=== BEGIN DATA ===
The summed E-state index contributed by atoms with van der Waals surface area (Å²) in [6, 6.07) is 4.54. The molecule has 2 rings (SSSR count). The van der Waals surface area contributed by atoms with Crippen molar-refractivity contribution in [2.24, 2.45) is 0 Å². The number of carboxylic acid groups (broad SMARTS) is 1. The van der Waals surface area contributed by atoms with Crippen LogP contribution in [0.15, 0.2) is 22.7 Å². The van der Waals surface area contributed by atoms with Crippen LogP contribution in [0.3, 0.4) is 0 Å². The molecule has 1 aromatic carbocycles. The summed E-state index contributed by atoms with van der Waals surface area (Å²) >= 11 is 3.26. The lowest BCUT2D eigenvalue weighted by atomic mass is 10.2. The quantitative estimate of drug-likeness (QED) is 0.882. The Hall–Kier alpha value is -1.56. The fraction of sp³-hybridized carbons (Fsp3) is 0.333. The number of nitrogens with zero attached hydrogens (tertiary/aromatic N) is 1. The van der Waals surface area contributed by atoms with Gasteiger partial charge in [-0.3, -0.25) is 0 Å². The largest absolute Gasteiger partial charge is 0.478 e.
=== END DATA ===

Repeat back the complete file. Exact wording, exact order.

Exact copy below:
The summed E-state index contributed by atoms with van der Waals surface area (Å²) in [6, 6.07) is 4.54. The molecule has 2 rings (SSSR count). The van der Waals surface area contributed by atoms with Crippen molar-refractivity contribution in [2.24, 2.45) is 0 Å². The number of carboxylic acid groups (broad SMARTS) is 1. The van der Waals surface area contributed by atoms with Crippen LogP contribution in [0.15, 0.2) is 22.7 Å². The van der Waals surface area contributed by atoms with Crippen LogP contribution in [0.3, 0.4) is 0 Å². The molecule has 1 aromatic carbocycles. The summed E-state index contributed by atoms with van der Waals surface area (Å²) >= 11 is 3.26. The lowest BCUT2D eigenvalue weighted by atomic mass is 10.2. The quantitative estimate of drug-likeness (QED) is 0.882. The Hall–Kier alpha value is -1.56. The fraction of sp³-hybridized carbons (Fsp3) is 0.333. The number of nitrogens with zero attached hydrogens (tertiary/aromatic N) is 1. The van der Waals surface area contributed by atoms with Gasteiger partial charge in [-0.3, -0.25) is 0 Å². The largest absolute Gasteiger partial charge is 0.478 e.